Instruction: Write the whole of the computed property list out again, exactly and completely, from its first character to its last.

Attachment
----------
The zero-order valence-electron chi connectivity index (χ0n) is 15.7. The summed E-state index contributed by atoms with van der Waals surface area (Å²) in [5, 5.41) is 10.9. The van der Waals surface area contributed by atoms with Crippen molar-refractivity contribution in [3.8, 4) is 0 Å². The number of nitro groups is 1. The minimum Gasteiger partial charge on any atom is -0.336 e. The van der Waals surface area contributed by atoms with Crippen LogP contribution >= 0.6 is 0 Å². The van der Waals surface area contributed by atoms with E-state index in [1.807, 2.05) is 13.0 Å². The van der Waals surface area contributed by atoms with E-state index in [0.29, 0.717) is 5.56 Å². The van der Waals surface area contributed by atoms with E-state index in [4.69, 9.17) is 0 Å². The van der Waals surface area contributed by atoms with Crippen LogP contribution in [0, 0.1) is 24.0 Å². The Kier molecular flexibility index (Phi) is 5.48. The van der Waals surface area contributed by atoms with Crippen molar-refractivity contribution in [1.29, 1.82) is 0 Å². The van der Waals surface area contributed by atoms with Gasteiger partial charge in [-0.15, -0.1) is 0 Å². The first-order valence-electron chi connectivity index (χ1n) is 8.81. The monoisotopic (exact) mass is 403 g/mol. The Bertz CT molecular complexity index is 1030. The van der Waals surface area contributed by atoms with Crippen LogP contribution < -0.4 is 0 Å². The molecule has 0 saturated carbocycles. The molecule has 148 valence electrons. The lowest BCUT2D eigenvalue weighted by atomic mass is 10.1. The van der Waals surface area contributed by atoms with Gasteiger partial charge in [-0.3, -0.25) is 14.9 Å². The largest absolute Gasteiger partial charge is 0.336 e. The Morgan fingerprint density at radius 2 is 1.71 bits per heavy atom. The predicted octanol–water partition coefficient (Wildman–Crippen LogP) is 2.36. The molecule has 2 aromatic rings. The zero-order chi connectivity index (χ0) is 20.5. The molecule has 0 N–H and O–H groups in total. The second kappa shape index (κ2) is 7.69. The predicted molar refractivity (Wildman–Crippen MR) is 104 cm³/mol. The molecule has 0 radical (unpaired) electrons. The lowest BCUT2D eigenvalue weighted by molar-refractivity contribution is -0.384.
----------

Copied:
The zero-order valence-electron chi connectivity index (χ0n) is 15.7. The summed E-state index contributed by atoms with van der Waals surface area (Å²) in [5, 5.41) is 10.9. The van der Waals surface area contributed by atoms with Crippen molar-refractivity contribution in [3.8, 4) is 0 Å². The number of nitro groups is 1. The minimum Gasteiger partial charge on any atom is -0.336 e. The van der Waals surface area contributed by atoms with Crippen LogP contribution >= 0.6 is 0 Å². The van der Waals surface area contributed by atoms with E-state index in [1.807, 2.05) is 13.0 Å². The van der Waals surface area contributed by atoms with E-state index in [0.29, 0.717) is 5.56 Å². The van der Waals surface area contributed by atoms with E-state index in [4.69, 9.17) is 0 Å². The van der Waals surface area contributed by atoms with Crippen LogP contribution in [0, 0.1) is 24.0 Å². The Kier molecular flexibility index (Phi) is 5.48. The van der Waals surface area contributed by atoms with Crippen molar-refractivity contribution in [1.29, 1.82) is 0 Å². The van der Waals surface area contributed by atoms with Gasteiger partial charge in [-0.15, -0.1) is 0 Å². The first-order valence-electron chi connectivity index (χ1n) is 8.81. The monoisotopic (exact) mass is 403 g/mol. The Bertz CT molecular complexity index is 1030. The van der Waals surface area contributed by atoms with Crippen LogP contribution < -0.4 is 0 Å². The molecule has 0 saturated carbocycles. The molecule has 148 valence electrons. The lowest BCUT2D eigenvalue weighted by atomic mass is 10.1. The van der Waals surface area contributed by atoms with Gasteiger partial charge in [-0.3, -0.25) is 14.9 Å². The largest absolute Gasteiger partial charge is 0.336 e. The Morgan fingerprint density at radius 2 is 1.71 bits per heavy atom. The predicted octanol–water partition coefficient (Wildman–Crippen LogP) is 2.36. The molecule has 2 aromatic rings. The zero-order chi connectivity index (χ0) is 20.5. The molecule has 0 N–H and O–H groups in total. The second kappa shape index (κ2) is 7.69. The predicted molar refractivity (Wildman–Crippen MR) is 104 cm³/mol. The molecule has 0 radical (unpaired) electrons. The lowest BCUT2D eigenvalue weighted by molar-refractivity contribution is -0.384.